Today the primary focus has been on compiling the information and ideas that we have found so far. After our morning pow-wow we headed to the Chamber and split up in our various groups to work.
The fulfillment group visited Mr. Glenn Robinson, President of Polymer Concrete, Inc. (PCI), who is located here in Camden. He explained the rubber polymer product that he and his team have developed for railroad ties. After discussing with him the pros and cons of the currently available products for railroad ties, we quickly concluded that a combination of bamboo and his rubber polymer has the potential to be better than all currently available solutions. The bamboo would add strength and durability while the rubber polymer would add its absorbency of friction made by the incredibly fast speed and weight of the trains to make an optimal solution. We learned that the rubber used in the rubber polymer is recycled from old tires that would otherwise be sitting in a landfill; therefore, helping the environment. We believe this would be a great endeavor for someone interested in growing and producing bamboo products.
We went to the U.S. Department of Agriculture. We spoke with John Lewis, a NCRS technician. He discussed with us, in detail, what he does on a daily basis at USDA. He talked about the Wetland Reserve Program (WRP) which works with area farmers to restore unused farmland back to wetlands. Another useful piece of information that he gave us was websoilsurvey.com which shows soil information for just about any piece of land in the country.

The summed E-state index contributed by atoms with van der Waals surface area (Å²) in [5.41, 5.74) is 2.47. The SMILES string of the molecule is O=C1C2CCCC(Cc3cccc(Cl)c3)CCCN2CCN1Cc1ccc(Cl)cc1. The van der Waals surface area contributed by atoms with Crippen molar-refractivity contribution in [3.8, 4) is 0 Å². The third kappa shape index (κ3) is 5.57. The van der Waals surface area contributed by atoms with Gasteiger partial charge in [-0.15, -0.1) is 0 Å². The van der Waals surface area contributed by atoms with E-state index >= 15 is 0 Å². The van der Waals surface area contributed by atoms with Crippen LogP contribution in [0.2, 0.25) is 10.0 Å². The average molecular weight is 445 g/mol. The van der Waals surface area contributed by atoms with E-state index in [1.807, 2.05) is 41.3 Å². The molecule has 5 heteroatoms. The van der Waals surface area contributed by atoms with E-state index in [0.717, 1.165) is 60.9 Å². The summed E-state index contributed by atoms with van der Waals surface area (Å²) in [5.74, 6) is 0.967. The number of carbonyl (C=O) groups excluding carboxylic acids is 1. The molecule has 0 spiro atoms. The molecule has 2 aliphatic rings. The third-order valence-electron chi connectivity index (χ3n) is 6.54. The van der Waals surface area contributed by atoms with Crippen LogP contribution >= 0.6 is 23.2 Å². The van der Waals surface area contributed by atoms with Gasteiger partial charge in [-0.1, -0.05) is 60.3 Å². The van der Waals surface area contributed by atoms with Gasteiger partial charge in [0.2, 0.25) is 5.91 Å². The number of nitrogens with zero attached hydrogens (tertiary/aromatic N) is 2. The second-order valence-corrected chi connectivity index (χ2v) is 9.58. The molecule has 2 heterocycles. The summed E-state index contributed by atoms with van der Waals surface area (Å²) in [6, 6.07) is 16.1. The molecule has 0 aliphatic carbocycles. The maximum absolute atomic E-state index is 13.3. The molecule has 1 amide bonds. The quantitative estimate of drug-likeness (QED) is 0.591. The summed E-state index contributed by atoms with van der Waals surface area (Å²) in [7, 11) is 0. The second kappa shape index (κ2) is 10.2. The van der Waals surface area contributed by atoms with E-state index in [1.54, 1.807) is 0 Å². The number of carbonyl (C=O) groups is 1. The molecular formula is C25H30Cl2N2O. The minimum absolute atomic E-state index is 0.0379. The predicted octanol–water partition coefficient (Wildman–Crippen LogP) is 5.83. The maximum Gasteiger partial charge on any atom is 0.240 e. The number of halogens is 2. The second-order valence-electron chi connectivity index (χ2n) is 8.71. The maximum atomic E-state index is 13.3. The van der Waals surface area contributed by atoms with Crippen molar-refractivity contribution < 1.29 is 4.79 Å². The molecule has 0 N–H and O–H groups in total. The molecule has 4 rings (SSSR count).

Lunch With Kahlil
Today we had lunch at a local restaurant aptly named “Joe's BBQ.” We all had rather engaging conversations as we consumed a healthy amount of flavory flesh and vegetables. After stuffing our small-capacity stomachs, we decided to interview one of the workers. The owner, Joseph Connell, was absent to answer our queries, so we interviewed a worker, Kristen. According to her answers, Joe's BBQ was originally a self-service fuel station that sold fuel in Unleaded, Premium, Super, and Diesel variations. Once it was closed down, the building was redesigned into a barbecue restaurant that also did catering for anyone who wanted barbecue at a gathering. The site itself is unique, as you have the option of sitting inside or enjoying the fresh air outside with friends and family. The food prices are reasonable for such a delectable product. It's well worth the price. Don't take our word for it, you can go and have a bite to eat. For more information about Joe's BBQ, you can go to their Facebook page here: